contracted for 3 months, but in that time they only get about 40 days’
work. Rights of both Spanish and migrant workers are constantly being
violated, and the migrants need information in their own languages. The
CGT gives legal advice and goes around to speak to workers in the fields
whilst they are working. In 2002, they organised a `march for dignity’,
demonstrating through the agricultural area so that field workers were
encouraged to stop work and join them. There was also a protest occupation
of the university in Sevilla.

Because the larger trade unions give little attention to migrant and
precarious workers’ conditions, a coalition has been formed of the CGT
and three other small unions involved with temporary workers. They want a
joint collective agreement for this sector. However, the migrants workers’
struggle is heavily criminalised by the state.

François, Action Chômage!
As detailed in the text they circulated for the meeting, AC! draw
attention to the Boltkestein Directive on the privatisation of services,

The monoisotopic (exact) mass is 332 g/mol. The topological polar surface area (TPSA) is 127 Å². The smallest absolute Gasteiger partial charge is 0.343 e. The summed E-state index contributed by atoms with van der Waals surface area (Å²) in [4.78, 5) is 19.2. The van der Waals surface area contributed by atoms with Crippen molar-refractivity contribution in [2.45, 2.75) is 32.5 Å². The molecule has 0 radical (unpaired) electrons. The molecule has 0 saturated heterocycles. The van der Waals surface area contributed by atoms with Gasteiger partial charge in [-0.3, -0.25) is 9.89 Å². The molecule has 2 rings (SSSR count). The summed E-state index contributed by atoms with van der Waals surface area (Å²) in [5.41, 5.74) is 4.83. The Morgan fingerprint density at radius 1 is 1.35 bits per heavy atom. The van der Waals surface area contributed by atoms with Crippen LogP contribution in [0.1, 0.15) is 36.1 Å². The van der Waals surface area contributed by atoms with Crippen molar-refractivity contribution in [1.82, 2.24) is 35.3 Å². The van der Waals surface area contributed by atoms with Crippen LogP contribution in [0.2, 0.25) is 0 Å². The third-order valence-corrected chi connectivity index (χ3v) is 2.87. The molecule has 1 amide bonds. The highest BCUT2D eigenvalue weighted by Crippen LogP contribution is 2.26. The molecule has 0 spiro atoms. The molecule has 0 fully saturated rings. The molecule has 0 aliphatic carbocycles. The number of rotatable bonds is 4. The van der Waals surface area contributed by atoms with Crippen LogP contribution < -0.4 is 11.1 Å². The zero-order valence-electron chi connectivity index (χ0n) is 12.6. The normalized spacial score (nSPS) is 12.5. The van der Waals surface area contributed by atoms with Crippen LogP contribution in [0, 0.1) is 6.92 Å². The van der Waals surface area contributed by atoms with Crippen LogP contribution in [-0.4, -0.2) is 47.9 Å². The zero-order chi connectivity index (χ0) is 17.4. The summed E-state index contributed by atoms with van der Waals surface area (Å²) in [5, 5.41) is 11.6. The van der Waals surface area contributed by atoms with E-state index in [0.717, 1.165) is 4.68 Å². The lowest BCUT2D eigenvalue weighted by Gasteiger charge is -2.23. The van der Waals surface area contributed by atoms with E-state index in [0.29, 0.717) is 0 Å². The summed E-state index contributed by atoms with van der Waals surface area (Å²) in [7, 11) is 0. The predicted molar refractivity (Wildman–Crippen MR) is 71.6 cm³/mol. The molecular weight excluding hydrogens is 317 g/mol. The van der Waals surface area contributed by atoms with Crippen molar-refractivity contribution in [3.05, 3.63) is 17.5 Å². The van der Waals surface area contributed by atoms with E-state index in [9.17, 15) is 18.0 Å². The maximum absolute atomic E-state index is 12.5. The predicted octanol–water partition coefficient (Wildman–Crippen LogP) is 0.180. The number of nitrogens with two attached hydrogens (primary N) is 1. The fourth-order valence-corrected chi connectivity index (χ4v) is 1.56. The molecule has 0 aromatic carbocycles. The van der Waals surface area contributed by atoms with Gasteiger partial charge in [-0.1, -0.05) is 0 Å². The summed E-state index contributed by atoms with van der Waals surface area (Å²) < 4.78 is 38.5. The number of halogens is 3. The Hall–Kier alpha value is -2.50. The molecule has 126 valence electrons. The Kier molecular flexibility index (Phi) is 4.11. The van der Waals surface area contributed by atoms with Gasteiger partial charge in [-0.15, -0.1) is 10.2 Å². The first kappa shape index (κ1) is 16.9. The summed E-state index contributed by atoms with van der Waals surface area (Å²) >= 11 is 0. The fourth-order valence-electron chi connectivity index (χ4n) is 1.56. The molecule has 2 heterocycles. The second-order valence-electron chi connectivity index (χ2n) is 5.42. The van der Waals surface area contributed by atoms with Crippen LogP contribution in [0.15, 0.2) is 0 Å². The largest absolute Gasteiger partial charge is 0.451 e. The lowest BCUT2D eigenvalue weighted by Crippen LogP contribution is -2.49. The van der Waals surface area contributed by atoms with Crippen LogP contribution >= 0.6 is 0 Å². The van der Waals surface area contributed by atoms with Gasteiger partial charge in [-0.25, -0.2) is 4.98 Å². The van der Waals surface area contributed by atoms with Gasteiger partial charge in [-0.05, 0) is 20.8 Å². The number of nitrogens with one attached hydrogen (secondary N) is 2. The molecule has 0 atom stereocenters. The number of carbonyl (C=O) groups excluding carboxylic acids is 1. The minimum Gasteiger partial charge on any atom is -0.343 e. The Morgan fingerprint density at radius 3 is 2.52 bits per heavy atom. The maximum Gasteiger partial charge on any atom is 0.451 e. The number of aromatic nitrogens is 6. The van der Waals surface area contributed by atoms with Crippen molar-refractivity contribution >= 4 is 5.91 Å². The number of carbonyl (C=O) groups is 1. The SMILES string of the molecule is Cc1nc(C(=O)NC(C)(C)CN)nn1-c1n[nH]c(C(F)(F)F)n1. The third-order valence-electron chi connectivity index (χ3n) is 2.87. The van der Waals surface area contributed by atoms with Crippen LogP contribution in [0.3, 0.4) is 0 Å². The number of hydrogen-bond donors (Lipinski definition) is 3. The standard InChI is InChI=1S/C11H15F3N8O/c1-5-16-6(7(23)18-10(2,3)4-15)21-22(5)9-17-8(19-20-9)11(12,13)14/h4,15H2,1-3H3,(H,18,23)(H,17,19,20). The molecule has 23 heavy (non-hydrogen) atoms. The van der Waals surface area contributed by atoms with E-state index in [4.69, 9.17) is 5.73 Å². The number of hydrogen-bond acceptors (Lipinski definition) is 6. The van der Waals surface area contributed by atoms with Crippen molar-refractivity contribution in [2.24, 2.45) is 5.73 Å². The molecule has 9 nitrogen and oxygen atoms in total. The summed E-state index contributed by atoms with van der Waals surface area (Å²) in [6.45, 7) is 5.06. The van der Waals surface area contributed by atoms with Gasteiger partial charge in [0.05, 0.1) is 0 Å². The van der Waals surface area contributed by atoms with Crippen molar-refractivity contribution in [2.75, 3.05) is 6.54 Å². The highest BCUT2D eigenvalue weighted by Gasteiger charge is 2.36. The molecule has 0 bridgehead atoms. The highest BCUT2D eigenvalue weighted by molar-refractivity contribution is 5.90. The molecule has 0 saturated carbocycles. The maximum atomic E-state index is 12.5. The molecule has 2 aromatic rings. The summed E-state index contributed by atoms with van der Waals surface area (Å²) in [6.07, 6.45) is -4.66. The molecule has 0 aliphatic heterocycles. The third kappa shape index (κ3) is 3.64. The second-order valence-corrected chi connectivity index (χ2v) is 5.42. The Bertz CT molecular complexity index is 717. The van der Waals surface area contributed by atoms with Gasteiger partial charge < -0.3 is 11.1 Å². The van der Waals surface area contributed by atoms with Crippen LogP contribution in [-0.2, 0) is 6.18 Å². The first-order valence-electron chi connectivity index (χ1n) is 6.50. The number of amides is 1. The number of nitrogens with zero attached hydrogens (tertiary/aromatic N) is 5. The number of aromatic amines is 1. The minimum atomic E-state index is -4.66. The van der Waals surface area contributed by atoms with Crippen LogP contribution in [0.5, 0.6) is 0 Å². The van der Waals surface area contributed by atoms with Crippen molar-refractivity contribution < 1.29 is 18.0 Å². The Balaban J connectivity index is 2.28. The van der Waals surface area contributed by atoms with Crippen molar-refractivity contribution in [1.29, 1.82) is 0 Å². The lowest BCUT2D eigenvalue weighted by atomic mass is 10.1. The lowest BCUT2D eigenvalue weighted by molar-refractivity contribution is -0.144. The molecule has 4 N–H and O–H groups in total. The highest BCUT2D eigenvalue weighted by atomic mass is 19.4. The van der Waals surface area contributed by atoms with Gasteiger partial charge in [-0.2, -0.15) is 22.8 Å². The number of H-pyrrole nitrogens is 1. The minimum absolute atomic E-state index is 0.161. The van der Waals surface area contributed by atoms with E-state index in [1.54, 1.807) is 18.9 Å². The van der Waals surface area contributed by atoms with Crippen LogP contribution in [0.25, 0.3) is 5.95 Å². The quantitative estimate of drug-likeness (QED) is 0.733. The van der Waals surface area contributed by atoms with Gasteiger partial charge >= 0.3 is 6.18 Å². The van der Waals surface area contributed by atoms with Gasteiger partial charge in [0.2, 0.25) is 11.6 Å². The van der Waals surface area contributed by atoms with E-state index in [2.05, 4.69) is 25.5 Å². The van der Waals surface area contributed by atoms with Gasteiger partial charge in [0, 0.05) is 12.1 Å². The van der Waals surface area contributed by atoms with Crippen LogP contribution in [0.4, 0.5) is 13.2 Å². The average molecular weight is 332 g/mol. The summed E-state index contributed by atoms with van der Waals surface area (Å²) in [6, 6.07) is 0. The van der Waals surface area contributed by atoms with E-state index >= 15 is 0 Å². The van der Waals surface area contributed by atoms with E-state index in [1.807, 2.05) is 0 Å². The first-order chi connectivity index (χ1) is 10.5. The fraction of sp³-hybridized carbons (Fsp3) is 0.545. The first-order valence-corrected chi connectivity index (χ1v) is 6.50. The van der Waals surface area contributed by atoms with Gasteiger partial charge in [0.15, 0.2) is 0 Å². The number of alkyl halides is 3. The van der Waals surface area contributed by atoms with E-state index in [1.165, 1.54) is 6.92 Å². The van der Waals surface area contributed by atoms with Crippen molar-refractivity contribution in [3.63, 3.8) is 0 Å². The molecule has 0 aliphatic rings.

which is embodied in the new European constitution. This directive permits
an agency with its main office in Country X to send workers to Country Y
on contracts of up to 2 months, without having to observe any of the
labour protection regulations or collective agreements of Country Y. This
allows migrants to be used freely to undercut wages and conditions
established by trade unions in Country Y, reducing them to those of
Country X.
Inter-governmental agreements through the International Organisation for
Migration (IOM, or OMI in French) also support this practice. No EU
country will be able to prevent it, under the EU constitution, although
each contract of this kind (in France at least) has to have the specific
approval of the Ministry of Labour. Some French examples are when 300
Turkish woodcutters were brought in for emergency tree-felling work after
a nation-wide storm – they worked in France under Turkish conditions for